Intuition is popularly referred to as a “hunch” or “gut feeling,” an inner knowing about something or some situation without prior knowledge. According to the 2006 PRWeek/Burson-Marsteller CEO Survey, 62 percent of CEOs are more likely to make business decisions based on their intuition than on data analysis.
A 2007 study published in Current Biology also found that participants, when given no time to look and having to rely on intuition, are more accurate in picking out an odd symbol among over 650 identical ones than when given 1.5 seconds to look at the symbols.
Ancient Chinese philosopher Laozi once said, “The power of intuitive understanding will protect you from harm until the end of your days.” Albert Einstein also said, “The only real valuable thing is intuition.”
But where does intuition come from? Studies of the human brain point to the pineal gland as a possible answer to this mystery. René Descartes (1596–1650), the father of modern philosophy, called the pineal gland the “seat of the soul.” Ancient Eastern thought considers intuition to be in the region of the pineal gland and believes it can receive illumination from the soul in the form of knowledge and ideas.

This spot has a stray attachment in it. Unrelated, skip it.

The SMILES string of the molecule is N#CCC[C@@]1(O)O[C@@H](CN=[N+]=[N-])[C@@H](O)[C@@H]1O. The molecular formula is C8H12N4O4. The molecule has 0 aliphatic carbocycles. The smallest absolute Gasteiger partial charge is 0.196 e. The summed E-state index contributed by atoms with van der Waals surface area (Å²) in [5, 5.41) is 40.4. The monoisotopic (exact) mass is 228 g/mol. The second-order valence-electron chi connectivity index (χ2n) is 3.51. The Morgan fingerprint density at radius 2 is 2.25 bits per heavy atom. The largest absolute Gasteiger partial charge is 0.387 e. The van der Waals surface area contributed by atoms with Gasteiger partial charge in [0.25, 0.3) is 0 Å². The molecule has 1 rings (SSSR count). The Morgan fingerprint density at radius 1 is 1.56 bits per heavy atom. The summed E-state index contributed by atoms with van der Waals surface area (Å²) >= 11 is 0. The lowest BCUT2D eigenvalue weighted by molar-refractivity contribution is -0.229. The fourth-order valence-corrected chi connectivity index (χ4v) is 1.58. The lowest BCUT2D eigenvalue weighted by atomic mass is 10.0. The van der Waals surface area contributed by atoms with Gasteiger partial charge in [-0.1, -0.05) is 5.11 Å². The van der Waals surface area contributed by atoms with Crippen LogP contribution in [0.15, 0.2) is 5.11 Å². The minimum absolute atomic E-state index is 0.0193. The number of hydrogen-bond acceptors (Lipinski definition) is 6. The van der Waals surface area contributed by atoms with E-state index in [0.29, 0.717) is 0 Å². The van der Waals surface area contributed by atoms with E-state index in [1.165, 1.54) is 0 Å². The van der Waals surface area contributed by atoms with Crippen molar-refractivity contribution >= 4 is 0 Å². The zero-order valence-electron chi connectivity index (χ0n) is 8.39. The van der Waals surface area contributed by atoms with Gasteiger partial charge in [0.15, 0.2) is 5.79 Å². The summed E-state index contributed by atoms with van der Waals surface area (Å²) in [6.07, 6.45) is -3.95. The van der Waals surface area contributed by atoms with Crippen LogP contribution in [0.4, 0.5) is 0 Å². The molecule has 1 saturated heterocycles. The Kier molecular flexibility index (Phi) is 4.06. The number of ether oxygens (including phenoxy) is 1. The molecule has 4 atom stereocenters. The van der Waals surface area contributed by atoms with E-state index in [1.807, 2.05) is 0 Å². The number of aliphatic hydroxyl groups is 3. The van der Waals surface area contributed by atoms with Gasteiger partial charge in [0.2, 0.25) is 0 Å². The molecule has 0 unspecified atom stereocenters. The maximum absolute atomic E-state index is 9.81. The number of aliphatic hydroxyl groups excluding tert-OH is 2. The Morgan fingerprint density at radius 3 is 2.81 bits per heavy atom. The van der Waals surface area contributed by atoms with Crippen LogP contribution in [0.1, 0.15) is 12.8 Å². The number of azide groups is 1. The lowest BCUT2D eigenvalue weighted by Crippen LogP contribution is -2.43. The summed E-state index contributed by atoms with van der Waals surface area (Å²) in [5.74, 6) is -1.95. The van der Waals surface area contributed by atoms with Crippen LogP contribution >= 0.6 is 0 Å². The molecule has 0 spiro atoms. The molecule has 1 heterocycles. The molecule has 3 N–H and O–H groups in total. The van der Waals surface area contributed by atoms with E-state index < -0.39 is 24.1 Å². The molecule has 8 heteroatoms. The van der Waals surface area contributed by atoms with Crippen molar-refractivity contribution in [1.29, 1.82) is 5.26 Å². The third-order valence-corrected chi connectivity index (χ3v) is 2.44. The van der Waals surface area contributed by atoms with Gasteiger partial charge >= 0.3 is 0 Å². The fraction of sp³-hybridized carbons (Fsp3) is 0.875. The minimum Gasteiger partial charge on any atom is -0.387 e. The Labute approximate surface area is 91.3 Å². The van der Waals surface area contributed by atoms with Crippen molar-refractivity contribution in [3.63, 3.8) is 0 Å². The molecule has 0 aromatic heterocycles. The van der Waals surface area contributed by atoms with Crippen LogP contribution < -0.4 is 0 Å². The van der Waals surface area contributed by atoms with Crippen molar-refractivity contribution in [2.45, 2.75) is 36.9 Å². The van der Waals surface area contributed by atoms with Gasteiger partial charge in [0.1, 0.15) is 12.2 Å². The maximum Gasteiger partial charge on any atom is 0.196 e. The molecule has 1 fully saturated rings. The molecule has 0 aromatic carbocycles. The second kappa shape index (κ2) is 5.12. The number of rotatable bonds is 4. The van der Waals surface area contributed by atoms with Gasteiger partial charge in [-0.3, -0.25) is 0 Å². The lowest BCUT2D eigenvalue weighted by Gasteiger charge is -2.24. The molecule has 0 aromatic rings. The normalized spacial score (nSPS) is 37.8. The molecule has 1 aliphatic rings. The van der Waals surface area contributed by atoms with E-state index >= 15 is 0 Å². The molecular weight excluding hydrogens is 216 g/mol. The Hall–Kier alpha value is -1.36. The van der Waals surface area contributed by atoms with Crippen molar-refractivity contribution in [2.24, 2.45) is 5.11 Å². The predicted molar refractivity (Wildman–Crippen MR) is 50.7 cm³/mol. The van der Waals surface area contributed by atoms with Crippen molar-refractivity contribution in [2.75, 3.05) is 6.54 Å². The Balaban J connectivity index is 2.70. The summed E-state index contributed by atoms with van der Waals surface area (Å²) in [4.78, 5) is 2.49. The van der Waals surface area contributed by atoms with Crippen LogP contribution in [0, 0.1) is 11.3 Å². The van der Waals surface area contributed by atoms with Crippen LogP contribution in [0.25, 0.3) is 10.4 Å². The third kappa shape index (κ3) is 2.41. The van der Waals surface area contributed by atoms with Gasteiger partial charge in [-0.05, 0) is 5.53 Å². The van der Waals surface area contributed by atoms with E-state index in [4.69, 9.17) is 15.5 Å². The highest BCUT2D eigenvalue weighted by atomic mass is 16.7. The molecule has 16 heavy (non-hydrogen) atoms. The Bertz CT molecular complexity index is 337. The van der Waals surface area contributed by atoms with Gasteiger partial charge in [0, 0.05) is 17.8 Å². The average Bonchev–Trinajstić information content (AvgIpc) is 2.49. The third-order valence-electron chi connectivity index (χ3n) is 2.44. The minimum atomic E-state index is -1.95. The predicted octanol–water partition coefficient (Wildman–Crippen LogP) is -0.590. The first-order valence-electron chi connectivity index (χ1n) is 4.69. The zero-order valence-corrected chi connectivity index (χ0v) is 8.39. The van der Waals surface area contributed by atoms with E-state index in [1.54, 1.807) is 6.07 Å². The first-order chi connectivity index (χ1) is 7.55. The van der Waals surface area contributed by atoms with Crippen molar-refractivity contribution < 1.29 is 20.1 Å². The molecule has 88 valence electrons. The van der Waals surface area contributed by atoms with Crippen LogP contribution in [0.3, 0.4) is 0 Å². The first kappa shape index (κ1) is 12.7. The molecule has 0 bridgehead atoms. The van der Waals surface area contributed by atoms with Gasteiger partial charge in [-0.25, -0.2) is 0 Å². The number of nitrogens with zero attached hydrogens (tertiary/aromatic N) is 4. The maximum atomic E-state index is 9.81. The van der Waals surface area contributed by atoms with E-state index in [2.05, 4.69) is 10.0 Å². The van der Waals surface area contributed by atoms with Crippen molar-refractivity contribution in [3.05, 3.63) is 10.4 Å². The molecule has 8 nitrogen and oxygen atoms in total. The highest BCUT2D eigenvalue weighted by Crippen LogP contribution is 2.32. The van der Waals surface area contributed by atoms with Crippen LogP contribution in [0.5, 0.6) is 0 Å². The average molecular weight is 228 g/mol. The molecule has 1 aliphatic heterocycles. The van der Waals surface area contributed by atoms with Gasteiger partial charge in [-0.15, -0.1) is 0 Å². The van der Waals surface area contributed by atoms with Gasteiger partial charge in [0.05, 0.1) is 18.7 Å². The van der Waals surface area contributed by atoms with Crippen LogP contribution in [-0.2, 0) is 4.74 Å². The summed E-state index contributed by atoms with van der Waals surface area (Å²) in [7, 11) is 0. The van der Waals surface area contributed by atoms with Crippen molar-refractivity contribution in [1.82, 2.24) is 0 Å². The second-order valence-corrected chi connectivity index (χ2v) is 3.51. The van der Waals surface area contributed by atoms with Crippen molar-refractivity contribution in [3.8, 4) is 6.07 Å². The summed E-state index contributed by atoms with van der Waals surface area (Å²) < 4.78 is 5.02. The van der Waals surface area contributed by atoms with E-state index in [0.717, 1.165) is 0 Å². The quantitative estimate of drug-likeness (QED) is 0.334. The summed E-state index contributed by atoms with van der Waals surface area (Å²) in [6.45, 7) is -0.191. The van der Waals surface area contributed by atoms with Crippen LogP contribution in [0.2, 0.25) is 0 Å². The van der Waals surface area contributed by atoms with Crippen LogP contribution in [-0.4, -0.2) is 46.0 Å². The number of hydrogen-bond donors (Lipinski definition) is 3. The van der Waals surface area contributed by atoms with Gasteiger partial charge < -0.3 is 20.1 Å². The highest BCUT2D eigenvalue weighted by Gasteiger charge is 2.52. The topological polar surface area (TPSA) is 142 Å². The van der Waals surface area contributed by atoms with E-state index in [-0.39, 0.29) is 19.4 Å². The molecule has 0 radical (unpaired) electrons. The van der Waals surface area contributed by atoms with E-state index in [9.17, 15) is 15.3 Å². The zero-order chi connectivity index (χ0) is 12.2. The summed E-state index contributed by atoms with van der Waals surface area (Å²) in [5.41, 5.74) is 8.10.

3. Near Death Experience
There have been many reports of various strange experiences that come to people close to death, such as passing through a tunnel into a bright light, meeting up with beloved ones, and having a calm, serene feeling.
The most notable was the experience of Dr. George Rodonaia, whose “clinical near death experience” in 1976 was the most extensive case ever recorded. The experience transformed Rodonaia, who was an atheist before his experience and thereafter became an ordained priest in the Eastern Orthodox Church. His experience hints to us that there is another world beyond this human physical world.
Although people have truly gone through these experiences, science has not been able to provide an explanation for the near death experience phenomenon. Some scientists try to suggest that these near death experiences can be explained as a result of hallucinations from an injured brain. But brain injury is not always the case, so no concrete scientific theory is able to offer either explanations or reasons for why people have had these experiences and why they are often life-changing.